CHESS AND STUFF

Chess is a two-player strategy board game played on a checkered board with 64 alternating color squares arranged in an 8×8 grid.

Chess had its roots way back in the 6th century 1500 years ago It was originated in northern India during The Gupta Empire where it was known as ‘chaturaṅg.”

Fun Fact: The name ‘chaturaṅga’ is inspired by the four branches of the army:

Chatur – four | Anga – divisions

The four divisions being infantry, cavalry, elephantry, and chariotry, represented by the chess pieces – pawn, knight, bishop, and rook, respectively.

The armies combating each other on the board consist of Black and White pieces. The White pieces form the one side, the Black pieces the antagonistic side. The two sides are briefly called White and Black. The coloring of the piece therefore determines its obedience and fidelity, unconditionally. A piece never deserts to the enemy, nor does it ever rebel; it is faithful unto death. True, if it falls in combat, it wanders from the board merely into a box where the captured pieces are kept until the next game; then it celebrates a merry and hopeful resurrection.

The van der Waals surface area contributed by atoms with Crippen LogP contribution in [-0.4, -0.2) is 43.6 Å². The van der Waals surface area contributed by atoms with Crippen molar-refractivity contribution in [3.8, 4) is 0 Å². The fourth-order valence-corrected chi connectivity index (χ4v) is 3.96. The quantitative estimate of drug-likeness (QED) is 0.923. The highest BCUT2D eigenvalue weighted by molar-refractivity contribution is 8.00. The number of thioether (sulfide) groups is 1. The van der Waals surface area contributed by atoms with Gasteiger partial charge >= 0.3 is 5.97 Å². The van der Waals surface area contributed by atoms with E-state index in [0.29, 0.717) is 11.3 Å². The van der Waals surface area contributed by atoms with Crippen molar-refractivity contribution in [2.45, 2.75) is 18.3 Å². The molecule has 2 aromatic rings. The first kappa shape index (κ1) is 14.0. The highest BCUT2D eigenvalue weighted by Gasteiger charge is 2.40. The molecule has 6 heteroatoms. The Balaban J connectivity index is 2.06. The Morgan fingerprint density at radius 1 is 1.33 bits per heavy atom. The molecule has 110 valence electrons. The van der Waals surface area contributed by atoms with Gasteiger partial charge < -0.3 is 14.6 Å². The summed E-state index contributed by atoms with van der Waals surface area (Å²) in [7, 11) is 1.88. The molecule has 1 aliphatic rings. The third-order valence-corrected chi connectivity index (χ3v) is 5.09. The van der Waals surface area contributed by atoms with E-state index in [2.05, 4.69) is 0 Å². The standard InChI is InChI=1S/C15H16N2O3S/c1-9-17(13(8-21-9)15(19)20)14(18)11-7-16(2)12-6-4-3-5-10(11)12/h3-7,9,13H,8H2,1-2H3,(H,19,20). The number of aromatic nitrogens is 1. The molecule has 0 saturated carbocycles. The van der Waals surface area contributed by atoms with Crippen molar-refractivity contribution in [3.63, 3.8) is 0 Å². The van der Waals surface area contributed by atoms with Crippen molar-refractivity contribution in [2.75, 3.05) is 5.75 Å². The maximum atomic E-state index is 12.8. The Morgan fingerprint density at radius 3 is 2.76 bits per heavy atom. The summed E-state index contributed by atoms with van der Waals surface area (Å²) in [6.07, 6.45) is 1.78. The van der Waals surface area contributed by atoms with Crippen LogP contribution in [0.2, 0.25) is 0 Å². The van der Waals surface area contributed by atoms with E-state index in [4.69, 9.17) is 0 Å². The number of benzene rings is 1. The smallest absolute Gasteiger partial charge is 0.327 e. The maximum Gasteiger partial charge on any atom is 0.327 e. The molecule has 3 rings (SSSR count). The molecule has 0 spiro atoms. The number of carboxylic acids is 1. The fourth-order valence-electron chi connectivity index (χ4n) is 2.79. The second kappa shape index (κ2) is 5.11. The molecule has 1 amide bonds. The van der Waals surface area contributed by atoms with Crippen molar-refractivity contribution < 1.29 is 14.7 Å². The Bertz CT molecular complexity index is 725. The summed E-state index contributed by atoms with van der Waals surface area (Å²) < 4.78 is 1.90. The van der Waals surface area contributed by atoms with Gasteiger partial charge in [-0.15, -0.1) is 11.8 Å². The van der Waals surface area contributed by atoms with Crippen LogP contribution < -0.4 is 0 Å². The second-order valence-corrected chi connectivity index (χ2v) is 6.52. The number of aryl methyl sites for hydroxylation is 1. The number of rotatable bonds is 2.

White and Black have equal forces. Each has a King, a Queen, two Rooks (or Castles), two Bishops, two Knights, and eight Pawns. Either party, therefore, counts sixteen pieces. The pieces stand on the board until they are captured, each piece on one square, no two pieces on the game square. At the start of the game the pieces are placed in a determined position shown hereafter, and then they are moved, the players moving alternately. Thus a struggle of the Chess pieces takes place according to determinate rules, until the King of a party is captured by force or the
contestants agree upon a drawn issue.

The pieces are usually carved of wood The King has the appearance of a crowned monarch, the Queen bears a smaller crown, the Rooks or Castles suggest sturdy castles, the Bishops have a characteristic headdress, the Knights show a horse’s head, and the Pawn is like a man without distinction, a man of the crowd, a common soldier.

(Visited 2 times, 1 visits today)